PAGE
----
[Project footprint]

PORTLAND - When a new affordable housing project is proposed often opponents will describe it as a zero-sum game - some people will win, but other people - you, me and others who already live here - will lose.

Not true.

Consider a block in Buckman, a neighborhood just east across the Willamette River from downtown Portland, Oregon. In 2015 Governing ( magazine ranked Portland the nation's most rapidly-gentrifying city. It started in The Pearl, formerly a warehouse district north of downtown, moved to North/Northeast and is sparking escalating rents and breakneck building in neighborhoods like Buckman.

The one-acre block on - "a rare block of outdoor space," said the City's Design Review Commission - owned by the Parish of St. Francis of Assis Catholic Church. For decades, said The Catholic Sentinel (, it "served as a neighborhood gathering place."

In August, 2014 the Parish said it would sell the parcel for "just shy of" $2 million to Catholic Charities of Oregon. Established in 1876, explained pastoral administrator Valerie Chapman, the proceeds would bring some buildings that "have been here almost that long. . .up to a better state."

With Home Forward, the city's housing authority as developer, Catholic Charities planned to transform the site into 106 units of affordable housing with funding from the City, HUD and Federal low-income housing tax credits that generate capital from private investors (

Seventy-seven of its studio and one-bedroom units would be for very low-income families earning 60 percent and 19 for families at 30 percent or less of Portland's median income. Twenty are for "women transitioning from homelessness and five for women escaping domestic or sexual violence." It's housing for people "who staff the shops, the restaurants and coffee bars," Ms. Chapman explained (, "people who have retired on low incomes, people who are just starting out, those re-entering the job market and others who haven't yet reached their earning potential or who just need a little more help."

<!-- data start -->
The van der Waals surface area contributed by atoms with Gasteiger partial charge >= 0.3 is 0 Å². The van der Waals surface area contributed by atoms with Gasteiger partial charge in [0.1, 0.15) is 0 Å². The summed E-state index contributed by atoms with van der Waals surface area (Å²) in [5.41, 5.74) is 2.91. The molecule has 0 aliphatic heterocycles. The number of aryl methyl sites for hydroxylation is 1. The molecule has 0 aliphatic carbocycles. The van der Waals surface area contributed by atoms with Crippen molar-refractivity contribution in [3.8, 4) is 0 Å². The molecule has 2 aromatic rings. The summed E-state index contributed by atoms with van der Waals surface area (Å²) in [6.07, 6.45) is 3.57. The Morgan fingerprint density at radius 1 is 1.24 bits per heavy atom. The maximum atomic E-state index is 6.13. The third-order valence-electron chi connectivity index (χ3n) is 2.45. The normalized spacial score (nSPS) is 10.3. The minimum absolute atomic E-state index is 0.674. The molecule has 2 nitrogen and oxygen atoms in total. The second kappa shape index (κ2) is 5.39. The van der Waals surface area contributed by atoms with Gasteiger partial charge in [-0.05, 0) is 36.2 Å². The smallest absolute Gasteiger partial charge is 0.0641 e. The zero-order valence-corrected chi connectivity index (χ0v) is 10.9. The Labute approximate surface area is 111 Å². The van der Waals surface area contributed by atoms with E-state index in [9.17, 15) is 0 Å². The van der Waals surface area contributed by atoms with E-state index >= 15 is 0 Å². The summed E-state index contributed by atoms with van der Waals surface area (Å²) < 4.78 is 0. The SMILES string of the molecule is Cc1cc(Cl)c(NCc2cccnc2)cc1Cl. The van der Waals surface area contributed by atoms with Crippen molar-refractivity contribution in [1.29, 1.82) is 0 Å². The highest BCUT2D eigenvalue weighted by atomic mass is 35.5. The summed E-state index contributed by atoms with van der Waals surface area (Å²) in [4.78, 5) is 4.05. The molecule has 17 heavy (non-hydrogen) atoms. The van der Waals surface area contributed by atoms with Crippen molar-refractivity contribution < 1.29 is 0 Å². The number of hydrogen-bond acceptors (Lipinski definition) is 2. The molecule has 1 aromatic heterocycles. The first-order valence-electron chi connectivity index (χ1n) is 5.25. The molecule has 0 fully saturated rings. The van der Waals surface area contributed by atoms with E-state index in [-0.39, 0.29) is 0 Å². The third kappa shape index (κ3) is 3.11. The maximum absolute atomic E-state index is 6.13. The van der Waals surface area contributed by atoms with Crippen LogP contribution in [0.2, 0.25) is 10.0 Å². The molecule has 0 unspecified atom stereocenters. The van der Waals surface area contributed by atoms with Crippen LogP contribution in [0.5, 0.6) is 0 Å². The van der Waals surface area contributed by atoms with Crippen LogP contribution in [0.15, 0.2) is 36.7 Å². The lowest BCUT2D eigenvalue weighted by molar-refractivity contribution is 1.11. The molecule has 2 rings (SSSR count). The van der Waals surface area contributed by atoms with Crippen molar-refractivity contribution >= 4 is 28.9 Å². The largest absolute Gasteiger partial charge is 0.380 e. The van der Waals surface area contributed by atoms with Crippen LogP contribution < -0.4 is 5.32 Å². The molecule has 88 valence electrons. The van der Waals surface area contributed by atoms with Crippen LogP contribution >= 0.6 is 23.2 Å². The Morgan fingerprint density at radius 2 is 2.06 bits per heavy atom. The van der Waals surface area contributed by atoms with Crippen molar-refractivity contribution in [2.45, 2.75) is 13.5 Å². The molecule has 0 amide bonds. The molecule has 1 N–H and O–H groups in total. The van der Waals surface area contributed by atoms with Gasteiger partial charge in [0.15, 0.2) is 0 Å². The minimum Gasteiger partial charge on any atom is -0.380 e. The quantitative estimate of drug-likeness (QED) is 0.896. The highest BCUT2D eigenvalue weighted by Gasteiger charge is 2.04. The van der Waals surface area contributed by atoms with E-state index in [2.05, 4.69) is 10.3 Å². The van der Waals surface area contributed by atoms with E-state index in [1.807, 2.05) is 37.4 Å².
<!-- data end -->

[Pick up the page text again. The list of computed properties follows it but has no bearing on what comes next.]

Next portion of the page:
Not everyone cheered. "How could they even consider tearing this park down" asked one neighborhood resident. "It's definitely notable to lose open space," another told The Oregonian ( "Anybody would be sad to see that go when you have massive amounts of development taking place."

"Development" that, in fact, caused the Parish to sell. "I know people love the park. I love the park. But as time goes on, things change," Chapman told The Oregonian. "We're feeling really good about the sale; [the project] is going to be something we care about, not just market rate housing at the max price," she added with The Catholic Sentinel (

[Completed project]


But look at the footprint of the now-completed complex. About half is housing. The other half is a landscaped courtyard with a community garden. Even better, the City vacated a block of Oak Street between the complex and Church. Now it's car-less, open only to pedestrians bicyclists and folks who want to sit and talk with friends. No park, but plenty of open, green space remains.

"There's lots of market-rate housing going-in in central Portland," said April O'Neill at the May, 2017 grand opening of St. Francis Park Apartments. "It's nice to balance that out with some affordable housing." Portland could use lots more.

A recent HUD report found that, in 2015, some 56,000 Portland households paid more than 50 percent of their monthly income to rent, lived in substandard housing or both. No wonder. Like many other American cities, in Portland the supply of affordable housing lags far behind demand.

That's why HUD Secretary Carson wants HUD to be more "business-like" in encouraging the private sector to build affordable housing. With almost half its funding from private sources, St. Francis Park Apartments offers a textbook example of doing precisely that.

It also is a textbook example of affordable housing at its best, Designed and developed to welcome new, but protect long-time residents of Buckman. To fit in, not stand out. To be a part of, not separate from the larger neighborhood. To not be a neighborhood just for rich people or just for poor people, but for all people. To be a positive-sum gain, not a zero-sum game.


Content Archived: January 2, 2019